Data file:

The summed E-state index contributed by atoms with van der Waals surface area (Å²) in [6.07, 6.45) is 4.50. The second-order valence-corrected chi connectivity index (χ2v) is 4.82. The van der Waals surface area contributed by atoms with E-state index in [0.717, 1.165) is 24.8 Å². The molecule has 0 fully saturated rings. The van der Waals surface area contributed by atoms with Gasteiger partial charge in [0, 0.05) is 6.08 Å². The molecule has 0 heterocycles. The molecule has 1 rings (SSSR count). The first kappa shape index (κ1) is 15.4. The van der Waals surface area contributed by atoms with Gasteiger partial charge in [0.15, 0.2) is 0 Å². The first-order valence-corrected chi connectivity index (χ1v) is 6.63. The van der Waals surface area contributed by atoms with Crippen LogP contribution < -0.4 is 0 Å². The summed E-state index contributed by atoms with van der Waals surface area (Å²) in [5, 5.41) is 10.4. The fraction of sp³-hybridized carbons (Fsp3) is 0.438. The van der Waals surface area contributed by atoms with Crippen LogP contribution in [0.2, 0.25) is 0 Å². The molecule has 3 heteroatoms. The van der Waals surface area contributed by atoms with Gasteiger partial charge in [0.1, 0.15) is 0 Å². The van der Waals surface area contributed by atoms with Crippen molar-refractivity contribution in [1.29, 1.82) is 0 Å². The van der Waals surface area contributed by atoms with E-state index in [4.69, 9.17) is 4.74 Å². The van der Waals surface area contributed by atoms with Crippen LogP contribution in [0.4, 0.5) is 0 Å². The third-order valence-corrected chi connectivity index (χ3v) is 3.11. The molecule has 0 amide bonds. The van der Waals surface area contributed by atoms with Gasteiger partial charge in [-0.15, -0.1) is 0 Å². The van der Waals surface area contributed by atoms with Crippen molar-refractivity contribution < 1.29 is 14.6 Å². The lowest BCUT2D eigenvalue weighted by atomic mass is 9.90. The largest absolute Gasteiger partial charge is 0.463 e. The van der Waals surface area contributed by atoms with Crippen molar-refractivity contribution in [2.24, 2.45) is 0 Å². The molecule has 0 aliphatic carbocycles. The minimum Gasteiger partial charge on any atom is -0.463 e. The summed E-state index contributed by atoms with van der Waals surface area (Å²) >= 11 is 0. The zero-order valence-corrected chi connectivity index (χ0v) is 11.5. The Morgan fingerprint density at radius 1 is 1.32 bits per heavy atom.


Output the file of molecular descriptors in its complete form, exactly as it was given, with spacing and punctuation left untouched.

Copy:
The summed E-state index contributed by atoms with van der Waals surface area (Å²) in [6.07, 6.45) is 4.50. The second-order valence-corrected chi connectivity index (χ2v) is 4.82. The van der Waals surface area contributed by atoms with E-state index in [0.717, 1.165) is 24.8 Å². The molecule has 0 fully saturated rings. The van der Waals surface area contributed by atoms with Gasteiger partial charge in [0, 0.05) is 6.08 Å². The molecule has 0 heterocycles. The molecule has 1 rings (SSSR count). The first kappa shape index (κ1) is 15.4. The van der Waals surface area contributed by atoms with Gasteiger partial charge in [0.15, 0.2) is 0 Å². The first-order valence-corrected chi connectivity index (χ1v) is 6.63. The van der Waals surface area contributed by atoms with Crippen LogP contribution < -0.4 is 0 Å². The summed E-state index contributed by atoms with van der Waals surface area (Å²) in [5, 5.41) is 10.4. The fraction of sp³-hybridized carbons (Fsp3) is 0.438. The van der Waals surface area contributed by atoms with Crippen LogP contribution in [0.2, 0.25) is 0 Å². The molecule has 3 heteroatoms. The van der Waals surface area contributed by atoms with Gasteiger partial charge in [0.1, 0.15) is 0 Å². The van der Waals surface area contributed by atoms with Crippen molar-refractivity contribution in [1.29, 1.82) is 0 Å². The van der Waals surface area contributed by atoms with E-state index in [4.69, 9.17) is 4.74 Å². The van der Waals surface area contributed by atoms with Crippen LogP contribution in [0.4, 0.5) is 0 Å². The third-order valence-corrected chi connectivity index (χ3v) is 3.11. The molecule has 0 amide bonds. The van der Waals surface area contributed by atoms with Gasteiger partial charge in [-0.15, -0.1) is 0 Å². The van der Waals surface area contributed by atoms with Crippen molar-refractivity contribution < 1.29 is 14.6 Å². The lowest BCUT2D eigenvalue weighted by atomic mass is 9.90. The largest absolute Gasteiger partial charge is 0.463 e. The van der Waals surface area contributed by atoms with Crippen molar-refractivity contribution in [2.24, 2.45) is 0 Å². The molecule has 0 aliphatic carbocycles. The minimum Gasteiger partial charge on any atom is -0.463 e. The summed E-state index contributed by atoms with van der Waals surface area (Å²) >= 11 is 0. The zero-order valence-corrected chi connectivity index (χ0v) is 11.5. The Morgan fingerprint density at radius 1 is 1.32 bits per heavy atom.